It has been a while since I talked about NPS. At that time I did not consider NPS to be a good investment choice or an interesting asset class for a few reasons. A few things have changed with NPS and I have become older and perhaps wiser. Did my stance on NPS change now? Time to find out.

Lets start with why I did not consider NPS to be a good investment for me. One of the reasons I did not like NPS was that I was not allowed to withdraw my investments until I am 60 years. Well, there are some exceptions, but I will get to that in a minute. But why at 60? Why not whenever I want to? What if I was diagnosed with a terminal illness before 60 and all the nominees died in an accident? Neither can I use the money, not will there be anyone to enjoy the investment once I am gone. An investment should be flexible to changing conditions and should let me determine when to use it for what purpose. Here I was planning to retire early and if I cannot use a chunk of my money until 60 it does not help in my early retirement planning.

Like I mentioned before, you are allowed to withdraw up to 20% of your investment before the age of 60, under very strict circumstances. It is my money after all, I should have full rights as to when and for what purpose I want to spend it. I don’t like someone else doing financial planning according to their beliefs and rules about my circumstances.

Even if one lives to the age of 60, you are allowed to take only 60% of your corpus. Again a silly restriction. Why not the full amount? The worst part is that I am forced into investing 40% of my NPS corpus into annuity. I have no idea what the annuity rate would be, but more importantly if it will match up with inflation as years pass by. I don’t like annuities for many reasons but that is for another day. The flexibility of a mutual fund is clearly missing in NPS. Even the options for annuity are too many and confusing

  • Annuity/ pension payable for life at a uniform rate.
  • Annuity payable for 5, 10, 15 or 20 years certain and thereafter as long as the annuitant is alive.
  • Annuity for life with return of purchase price on death of the annuitant.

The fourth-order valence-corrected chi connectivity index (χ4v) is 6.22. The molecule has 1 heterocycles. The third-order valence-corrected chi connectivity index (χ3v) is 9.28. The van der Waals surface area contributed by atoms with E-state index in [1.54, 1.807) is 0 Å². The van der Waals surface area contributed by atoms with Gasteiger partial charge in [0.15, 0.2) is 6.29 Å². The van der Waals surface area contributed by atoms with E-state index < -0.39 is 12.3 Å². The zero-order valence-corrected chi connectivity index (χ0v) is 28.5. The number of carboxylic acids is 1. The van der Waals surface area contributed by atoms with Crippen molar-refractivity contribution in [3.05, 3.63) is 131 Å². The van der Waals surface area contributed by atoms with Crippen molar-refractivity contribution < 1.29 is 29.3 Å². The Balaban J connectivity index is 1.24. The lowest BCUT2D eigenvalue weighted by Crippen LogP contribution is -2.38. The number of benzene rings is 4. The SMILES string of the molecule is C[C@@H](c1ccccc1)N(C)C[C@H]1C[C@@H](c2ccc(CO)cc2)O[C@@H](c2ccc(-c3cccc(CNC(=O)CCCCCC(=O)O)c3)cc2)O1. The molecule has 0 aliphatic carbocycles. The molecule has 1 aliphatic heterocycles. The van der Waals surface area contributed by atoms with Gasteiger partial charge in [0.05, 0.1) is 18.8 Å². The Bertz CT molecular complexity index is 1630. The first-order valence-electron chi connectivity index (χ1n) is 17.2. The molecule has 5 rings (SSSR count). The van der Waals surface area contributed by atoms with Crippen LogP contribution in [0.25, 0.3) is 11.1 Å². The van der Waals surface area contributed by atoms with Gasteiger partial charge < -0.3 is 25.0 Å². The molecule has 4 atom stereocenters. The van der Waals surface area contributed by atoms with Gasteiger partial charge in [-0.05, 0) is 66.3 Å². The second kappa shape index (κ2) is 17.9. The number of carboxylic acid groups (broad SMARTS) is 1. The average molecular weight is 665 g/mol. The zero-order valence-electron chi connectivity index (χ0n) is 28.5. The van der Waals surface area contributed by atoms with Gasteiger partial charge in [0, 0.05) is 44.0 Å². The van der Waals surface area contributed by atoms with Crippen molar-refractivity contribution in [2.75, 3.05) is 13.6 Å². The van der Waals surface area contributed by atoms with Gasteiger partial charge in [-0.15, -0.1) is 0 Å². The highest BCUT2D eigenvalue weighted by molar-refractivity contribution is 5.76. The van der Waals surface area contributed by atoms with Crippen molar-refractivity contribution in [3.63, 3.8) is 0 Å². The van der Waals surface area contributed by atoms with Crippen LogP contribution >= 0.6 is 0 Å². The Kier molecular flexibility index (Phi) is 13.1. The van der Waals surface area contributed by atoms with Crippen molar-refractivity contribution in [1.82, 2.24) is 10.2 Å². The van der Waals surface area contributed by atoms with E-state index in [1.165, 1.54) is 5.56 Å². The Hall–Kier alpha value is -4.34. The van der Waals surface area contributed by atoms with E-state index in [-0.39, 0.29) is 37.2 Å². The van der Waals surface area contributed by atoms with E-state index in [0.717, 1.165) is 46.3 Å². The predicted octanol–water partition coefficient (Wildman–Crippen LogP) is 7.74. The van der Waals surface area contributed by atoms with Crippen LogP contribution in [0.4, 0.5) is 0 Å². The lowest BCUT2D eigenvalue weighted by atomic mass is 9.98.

• Annuity payable for life increasing at a simple rate of 3% p.a.
  • Annuity for life with a provision of 50% of the annuity payable to spouse during his/her lifetime on death of the annuitant.
  • Annuity for life with a provision of 100% of the annuity payable to spouse during his/her lifetime on death of the annuitant.
  • Annuity for life with a provision of 100% of the annuity payable to spouse during his/ her life time on death of annuitant. The purchase price will be returned on the death of last survivor.

Those were the cons of NPS for me. Now for some neutral points. While NPS offers great tax benefits, they are not useful for me since I am not working anymore. NPS offers tax-free lumpsum payout of 60% of corpus when you take out the money after attaining 60 years of age. Which might be good news for some, but for me, it does not matter since all my income (for expenses) from my mutual fund investments is below tax slab anyway. Why to complicate my finances with NPS? Finally some may find the auto asset allocation based on risk to be useful. Again for me it is a neutral thing. I prefer to do my own asset allocation and manage it.

The only positive side I see for NPS is the low fees. I wish I could have it, but it is alright. Not a big enough benefit for me to invest in NPS. The direct fund expense ratio is not that far from it and the alpha generated should hopefully compensate.

Having said that, NPS is certainly a good investment for some, just not me. I like to be in control of my investments and I have a plan. NPS is particularly useful if some one who does not know how to make a financial plan for retirement. It has excellent tax benefits and good returns. NPS might be useful for people who want to retire at the normal age, especially since you get extra Rs. 50K tax deductions. As for me, my stance remains the same :). It is probably good for some, but not for everyone, especially for those wanting to retire early and certainly not for me who likes to have more control over where to invest and when.